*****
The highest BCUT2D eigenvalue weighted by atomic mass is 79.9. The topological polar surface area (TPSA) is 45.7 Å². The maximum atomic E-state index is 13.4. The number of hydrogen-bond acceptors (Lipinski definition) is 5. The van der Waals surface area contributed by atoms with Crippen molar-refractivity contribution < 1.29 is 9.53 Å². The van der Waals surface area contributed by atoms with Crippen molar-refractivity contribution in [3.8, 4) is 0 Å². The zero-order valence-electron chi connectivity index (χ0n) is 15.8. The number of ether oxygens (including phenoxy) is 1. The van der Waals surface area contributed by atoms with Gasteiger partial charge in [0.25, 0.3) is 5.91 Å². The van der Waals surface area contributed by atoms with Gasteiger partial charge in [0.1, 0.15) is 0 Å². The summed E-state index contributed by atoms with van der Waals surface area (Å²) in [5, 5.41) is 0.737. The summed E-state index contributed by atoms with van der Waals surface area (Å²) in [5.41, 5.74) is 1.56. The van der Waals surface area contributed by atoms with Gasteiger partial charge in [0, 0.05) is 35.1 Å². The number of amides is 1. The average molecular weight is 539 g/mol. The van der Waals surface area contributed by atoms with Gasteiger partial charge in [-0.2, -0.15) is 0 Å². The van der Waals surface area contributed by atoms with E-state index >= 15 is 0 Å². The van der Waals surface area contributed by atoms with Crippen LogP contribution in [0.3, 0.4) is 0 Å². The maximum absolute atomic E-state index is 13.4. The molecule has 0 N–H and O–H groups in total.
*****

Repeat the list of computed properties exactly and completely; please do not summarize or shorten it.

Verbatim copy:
The highest BCUT2D eigenvalue weighted by atomic mass is 79.9. The topological polar surface area (TPSA) is 45.7 Å². The maximum atomic E-state index is 13.4. The number of hydrogen-bond acceptors (Lipinski definition) is 5. The van der Waals surface area contributed by atoms with Crippen molar-refractivity contribution < 1.29 is 9.53 Å². The van der Waals surface area contributed by atoms with Crippen molar-refractivity contribution in [3.8, 4) is 0 Å². The zero-order valence-electron chi connectivity index (χ0n) is 15.8. The number of ether oxygens (including phenoxy) is 1. The van der Waals surface area contributed by atoms with Gasteiger partial charge in [0.25, 0.3) is 5.91 Å². The van der Waals surface area contributed by atoms with Gasteiger partial charge in [0.1, 0.15) is 0 Å². The summed E-state index contributed by atoms with van der Waals surface area (Å²) in [5, 5.41) is 0.737. The summed E-state index contributed by atoms with van der Waals surface area (Å²) in [5.41, 5.74) is 1.56. The van der Waals surface area contributed by atoms with Gasteiger partial charge in [0, 0.05) is 35.1 Å². The number of amides is 1. The average molecular weight is 539 g/mol. The van der Waals surface area contributed by atoms with Gasteiger partial charge in [-0.2, -0.15) is 0 Å². The van der Waals surface area contributed by atoms with E-state index >= 15 is 0 Å². The van der Waals surface area contributed by atoms with Crippen LogP contribution in [0.3, 0.4) is 0 Å². The maximum absolute atomic E-state index is 13.4. The molecule has 0 N–H and O–H groups in total.